This is the latest 2011 edition of the Radio Society of Great Britain (RSGB) book that contains all that is required to obtain a Foundation licence.
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Corrections, updates and additional information
To meet the syllabus changes made in July 2011 we are currently shipping an updated 2011 version of the 5th edition of this book. The additions made are as below:
Correction to the 2011 reprint.
Some text has been omitted in the 2011 reprint at the bottom of column 2 on page 23.
Name, location and signal report are standard items in a contact. If communication or understanding is poor, that might be practically all that is said, especially if it is a first contact. After that it is common to exchange details of the transmitter and antenna. You may also be asked to ‘QSL’. A QSL card is a postcard with the details of the contact, date time, frequency, mode and other items you may like to include.
This is only likely to happen for longer distant HF SSB contacts. QSL cards are not normally sent for local VHF FM contacts.
A REPEATER IS a connected transmitter and receiver, intended to re-transmit the signal picked up by the receiver.
Page 8 col 1 fith para. “Alternating currents and…”. Add new sentence to end of para:
The smooth waveform is known as a ‘sine wave’. (From the sine function in trigonometry.)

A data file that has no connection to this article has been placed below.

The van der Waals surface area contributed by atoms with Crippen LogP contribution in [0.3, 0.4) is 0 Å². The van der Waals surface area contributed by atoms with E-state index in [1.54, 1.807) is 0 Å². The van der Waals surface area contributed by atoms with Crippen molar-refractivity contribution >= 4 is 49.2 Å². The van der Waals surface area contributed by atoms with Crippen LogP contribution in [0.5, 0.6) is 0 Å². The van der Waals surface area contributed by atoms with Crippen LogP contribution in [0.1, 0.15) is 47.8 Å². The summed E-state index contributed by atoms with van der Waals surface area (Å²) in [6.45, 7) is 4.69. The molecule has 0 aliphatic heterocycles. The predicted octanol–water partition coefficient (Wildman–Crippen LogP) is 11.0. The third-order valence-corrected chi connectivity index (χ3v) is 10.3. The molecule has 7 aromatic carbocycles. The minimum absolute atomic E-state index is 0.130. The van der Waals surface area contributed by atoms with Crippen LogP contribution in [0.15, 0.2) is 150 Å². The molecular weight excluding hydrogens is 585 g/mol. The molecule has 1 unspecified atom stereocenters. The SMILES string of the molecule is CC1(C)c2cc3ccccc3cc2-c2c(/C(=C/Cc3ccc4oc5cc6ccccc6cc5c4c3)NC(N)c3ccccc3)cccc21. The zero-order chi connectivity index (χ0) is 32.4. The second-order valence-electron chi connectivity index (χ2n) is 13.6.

Operating Practices and Procedures
Page 24 col 3. Add new section after Jargon
It is important to remember that anyone may be listening including short wave listeners considering becoming amateurs. Abuse and bad language are not part of amateur radio and on-air transmissions should always be polite and respectful. It is also worth remembering that radio has no boundaries and your remarks may be heard in other countries with different cultures and beliefs. Indeed it is in being able to talk with such people that gives amateur radio the richness it enjoys.
Sadly there are those who do seem to find entertainment in disrupting other people’s conversations, playing music and being generally abusive. This kind of behaviour has no place in amateur radio. If you do overhear such material or feel it is directed at you the important thing to remember is that you must not react or respond to it. That is often what the abuser wants you to do so they can send even more abuse. Talking to an unlicensed station is a breach of your own licence and could get you a bad name or reported to the authorities as well. Simply find another channel or frequency. If it is on a calling frequency or a repeater wait a while and see if the problem has ceased. The abuser should not even know he has been heard.
Advice on many aspects of operating and ethics can be found on the RSGB web site. It is worth reading!
Persistent abuse can be reported to the RSGB’s Amateur Radio Observation Service (AROS) but any formal action requires good evidence, dates, times, locations and recordings and will also have to take its turn in being followed up. Obviously you must not put yourself in an awkward position but AROS operates in a strictly confidential manner with RSGB headquarters at Bedford as the only contact point.
Page 32 col, immediately above “Do not rush”
From 1 July 2011 a question on etiquette will be added to Operating Practices giving 26 questions in all with a pass mark of 19.
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